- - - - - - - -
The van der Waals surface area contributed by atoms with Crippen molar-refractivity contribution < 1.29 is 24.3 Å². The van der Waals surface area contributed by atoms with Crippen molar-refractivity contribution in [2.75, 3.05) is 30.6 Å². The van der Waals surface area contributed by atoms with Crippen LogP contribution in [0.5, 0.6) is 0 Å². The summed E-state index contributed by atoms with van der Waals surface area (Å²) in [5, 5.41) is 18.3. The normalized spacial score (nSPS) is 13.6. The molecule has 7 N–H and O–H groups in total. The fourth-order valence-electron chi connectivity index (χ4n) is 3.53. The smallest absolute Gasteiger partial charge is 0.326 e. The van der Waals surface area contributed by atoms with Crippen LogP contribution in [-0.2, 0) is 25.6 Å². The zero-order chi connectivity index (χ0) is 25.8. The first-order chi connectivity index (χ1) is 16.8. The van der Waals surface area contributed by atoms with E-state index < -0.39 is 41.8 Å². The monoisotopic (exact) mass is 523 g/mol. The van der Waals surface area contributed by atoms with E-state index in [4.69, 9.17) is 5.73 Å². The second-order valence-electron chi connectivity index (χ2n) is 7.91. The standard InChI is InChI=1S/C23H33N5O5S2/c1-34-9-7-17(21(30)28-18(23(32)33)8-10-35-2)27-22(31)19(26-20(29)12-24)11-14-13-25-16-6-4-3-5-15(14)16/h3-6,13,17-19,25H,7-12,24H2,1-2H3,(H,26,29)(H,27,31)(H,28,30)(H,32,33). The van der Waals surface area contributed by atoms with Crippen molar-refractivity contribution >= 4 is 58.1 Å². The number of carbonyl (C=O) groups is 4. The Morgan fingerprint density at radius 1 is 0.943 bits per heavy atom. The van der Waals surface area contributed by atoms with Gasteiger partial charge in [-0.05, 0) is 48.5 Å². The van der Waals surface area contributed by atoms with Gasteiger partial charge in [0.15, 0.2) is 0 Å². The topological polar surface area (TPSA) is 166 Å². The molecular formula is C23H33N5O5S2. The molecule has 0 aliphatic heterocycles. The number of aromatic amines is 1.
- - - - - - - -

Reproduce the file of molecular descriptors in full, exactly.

The van der Waals surface area contributed by atoms with Crippen molar-refractivity contribution < 1.29 is 24.3 Å². The van der Waals surface area contributed by atoms with Crippen molar-refractivity contribution in [2.75, 3.05) is 30.6 Å². The van der Waals surface area contributed by atoms with Crippen LogP contribution in [0.5, 0.6) is 0 Å². The summed E-state index contributed by atoms with van der Waals surface area (Å²) in [5, 5.41) is 18.3. The normalized spacial score (nSPS) is 13.6. The molecule has 7 N–H and O–H groups in total. The fourth-order valence-electron chi connectivity index (χ4n) is 3.53. The smallest absolute Gasteiger partial charge is 0.326 e. The van der Waals surface area contributed by atoms with Crippen LogP contribution in [-0.2, 0) is 25.6 Å². The zero-order chi connectivity index (χ0) is 25.8. The first-order chi connectivity index (χ1) is 16.8. The van der Waals surface area contributed by atoms with E-state index < -0.39 is 41.8 Å². The monoisotopic (exact) mass is 523 g/mol. The van der Waals surface area contributed by atoms with E-state index in [4.69, 9.17) is 5.73 Å². The second-order valence-electron chi connectivity index (χ2n) is 7.91. The standard InChI is InChI=1S/C23H33N5O5S2/c1-34-9-7-17(21(30)28-18(23(32)33)8-10-35-2)27-22(31)19(26-20(29)12-24)11-14-13-25-16-6-4-3-5-15(14)16/h3-6,13,17-19,25H,7-12,24H2,1-2H3,(H,26,29)(H,27,31)(H,28,30)(H,32,33). The van der Waals surface area contributed by atoms with Crippen molar-refractivity contribution >= 4 is 58.1 Å². The number of carbonyl (C=O) groups is 4. The Morgan fingerprint density at radius 1 is 0.943 bits per heavy atom. The van der Waals surface area contributed by atoms with Gasteiger partial charge in [-0.05, 0) is 48.5 Å². The van der Waals surface area contributed by atoms with Gasteiger partial charge in [0.15, 0.2) is 0 Å². The topological polar surface area (TPSA) is 166 Å². The molecular formula is C23H33N5O5S2. The molecule has 0 aliphatic heterocycles. The number of aromatic amines is 1.